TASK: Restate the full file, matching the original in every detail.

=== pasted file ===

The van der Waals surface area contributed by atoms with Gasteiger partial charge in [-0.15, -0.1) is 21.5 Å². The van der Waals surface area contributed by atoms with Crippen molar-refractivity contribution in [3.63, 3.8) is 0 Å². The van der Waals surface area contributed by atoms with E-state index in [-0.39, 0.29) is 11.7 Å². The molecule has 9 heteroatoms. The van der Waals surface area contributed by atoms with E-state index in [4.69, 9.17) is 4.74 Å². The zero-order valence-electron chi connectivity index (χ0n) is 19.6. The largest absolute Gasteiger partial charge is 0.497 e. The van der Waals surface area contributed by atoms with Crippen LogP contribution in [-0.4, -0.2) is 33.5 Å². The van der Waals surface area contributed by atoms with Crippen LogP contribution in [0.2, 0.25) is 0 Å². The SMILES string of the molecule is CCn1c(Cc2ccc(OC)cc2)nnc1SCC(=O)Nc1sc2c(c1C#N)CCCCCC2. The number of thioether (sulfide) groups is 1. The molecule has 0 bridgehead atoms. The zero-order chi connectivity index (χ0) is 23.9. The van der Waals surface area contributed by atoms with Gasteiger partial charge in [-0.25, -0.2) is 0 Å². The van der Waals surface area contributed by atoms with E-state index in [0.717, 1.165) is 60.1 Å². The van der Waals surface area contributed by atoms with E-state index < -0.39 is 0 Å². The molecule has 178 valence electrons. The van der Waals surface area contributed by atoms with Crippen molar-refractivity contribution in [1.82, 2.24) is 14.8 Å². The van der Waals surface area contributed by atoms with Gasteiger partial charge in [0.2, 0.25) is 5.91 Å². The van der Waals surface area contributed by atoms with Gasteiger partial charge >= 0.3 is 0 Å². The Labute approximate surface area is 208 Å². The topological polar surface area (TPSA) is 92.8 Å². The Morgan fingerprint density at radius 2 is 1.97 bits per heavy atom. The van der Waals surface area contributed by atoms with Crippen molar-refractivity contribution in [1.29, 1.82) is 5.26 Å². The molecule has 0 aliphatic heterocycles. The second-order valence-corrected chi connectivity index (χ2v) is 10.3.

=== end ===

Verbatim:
The van der Waals surface area contributed by atoms with Gasteiger partial charge in [-0.15, -0.1) is 21.5 Å². The van der Waals surface area contributed by atoms with Crippen molar-refractivity contribution in [3.63, 3.8) is 0 Å². The van der Waals surface area contributed by atoms with E-state index in [-0.39, 0.29) is 11.7 Å². The molecule has 9 heteroatoms. The van der Waals surface area contributed by atoms with E-state index in [4.69, 9.17) is 4.74 Å². The zero-order valence-electron chi connectivity index (χ0n) is 19.6. The largest absolute Gasteiger partial charge is 0.497 e. The van der Waals surface area contributed by atoms with Crippen LogP contribution in [-0.4, -0.2) is 33.5 Å². The van der Waals surface area contributed by atoms with Crippen LogP contribution in [0.2, 0.25) is 0 Å². The SMILES string of the molecule is CCn1c(Cc2ccc(OC)cc2)nnc1SCC(=O)Nc1sc2c(c1C#N)CCCCCC2. The number of thioether (sulfide) groups is 1. The molecule has 0 bridgehead atoms. The zero-order chi connectivity index (χ0) is 23.9. The van der Waals surface area contributed by atoms with Gasteiger partial charge in [-0.25, -0.2) is 0 Å². The van der Waals surface area contributed by atoms with E-state index in [0.717, 1.165) is 60.1 Å². The van der Waals surface area contributed by atoms with E-state index < -0.39 is 0 Å². The molecule has 178 valence electrons. The van der Waals surface area contributed by atoms with Crippen molar-refractivity contribution in [1.82, 2.24) is 14.8 Å². The van der Waals surface area contributed by atoms with Gasteiger partial charge in [0.2, 0.25) is 5.91 Å². The van der Waals surface area contributed by atoms with Gasteiger partial charge >= 0.3 is 0 Å². The Labute approximate surface area is 208 Å². The topological polar surface area (TPSA) is 92.8 Å². The Morgan fingerprint density at radius 2 is 1.97 bits per heavy atom. The van der Waals surface area contributed by atoms with Crippen molar-refractivity contribution in [1.29, 1.82) is 5.26 Å². The molecule has 0 aliphatic heterocycles. The second-order valence-corrected chi connectivity index (χ2v) is 10.3.